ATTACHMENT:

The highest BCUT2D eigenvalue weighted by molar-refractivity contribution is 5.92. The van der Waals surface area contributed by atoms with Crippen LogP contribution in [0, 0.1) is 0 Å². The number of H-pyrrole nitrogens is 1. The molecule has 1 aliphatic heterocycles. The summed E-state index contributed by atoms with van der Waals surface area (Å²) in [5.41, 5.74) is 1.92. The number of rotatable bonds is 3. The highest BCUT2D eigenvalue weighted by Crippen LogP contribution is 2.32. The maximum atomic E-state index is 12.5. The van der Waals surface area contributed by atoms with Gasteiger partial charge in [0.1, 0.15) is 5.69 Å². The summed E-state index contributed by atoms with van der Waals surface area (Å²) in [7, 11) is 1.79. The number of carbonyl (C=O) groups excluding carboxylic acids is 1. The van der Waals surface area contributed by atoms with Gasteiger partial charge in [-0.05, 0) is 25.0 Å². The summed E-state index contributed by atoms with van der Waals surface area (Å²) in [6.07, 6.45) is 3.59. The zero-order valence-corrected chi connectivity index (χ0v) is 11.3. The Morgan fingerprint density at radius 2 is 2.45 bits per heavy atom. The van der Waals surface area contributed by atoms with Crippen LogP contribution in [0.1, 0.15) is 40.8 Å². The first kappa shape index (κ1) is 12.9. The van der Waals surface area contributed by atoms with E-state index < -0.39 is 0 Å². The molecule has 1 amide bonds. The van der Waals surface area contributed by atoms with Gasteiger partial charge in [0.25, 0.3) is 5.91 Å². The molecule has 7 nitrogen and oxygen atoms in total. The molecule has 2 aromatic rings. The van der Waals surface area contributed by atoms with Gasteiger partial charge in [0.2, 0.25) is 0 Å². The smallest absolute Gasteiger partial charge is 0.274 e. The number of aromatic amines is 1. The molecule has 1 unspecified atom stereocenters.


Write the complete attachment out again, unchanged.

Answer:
The highest BCUT2D eigenvalue weighted by molar-refractivity contribution is 5.92. The van der Waals surface area contributed by atoms with Crippen LogP contribution in [0, 0.1) is 0 Å². The number of H-pyrrole nitrogens is 1. The molecule has 1 aliphatic heterocycles. The summed E-state index contributed by atoms with van der Waals surface area (Å²) in [5.41, 5.74) is 1.92. The number of rotatable bonds is 3. The highest BCUT2D eigenvalue weighted by Crippen LogP contribution is 2.32. The maximum atomic E-state index is 12.5. The van der Waals surface area contributed by atoms with Gasteiger partial charge in [0.1, 0.15) is 5.69 Å². The summed E-state index contributed by atoms with van der Waals surface area (Å²) in [7, 11) is 1.79. The number of carbonyl (C=O) groups excluding carboxylic acids is 1. The van der Waals surface area contributed by atoms with Gasteiger partial charge in [-0.05, 0) is 25.0 Å². The summed E-state index contributed by atoms with van der Waals surface area (Å²) in [6.07, 6.45) is 3.59. The zero-order valence-corrected chi connectivity index (χ0v) is 11.3. The Morgan fingerprint density at radius 2 is 2.45 bits per heavy atom. The van der Waals surface area contributed by atoms with Crippen LogP contribution in [0.1, 0.15) is 40.8 Å². The first kappa shape index (κ1) is 12.9. The van der Waals surface area contributed by atoms with E-state index < -0.39 is 0 Å². The molecule has 1 amide bonds. The van der Waals surface area contributed by atoms with Gasteiger partial charge in [0.25, 0.3) is 5.91 Å². The molecule has 7 nitrogen and oxygen atoms in total. The molecule has 2 aromatic rings. The van der Waals surface area contributed by atoms with Gasteiger partial charge in [0.2, 0.25) is 0 Å². The smallest absolute Gasteiger partial charge is 0.274 e. The number of aromatic amines is 1. The molecule has 1 unspecified atom stereocenters.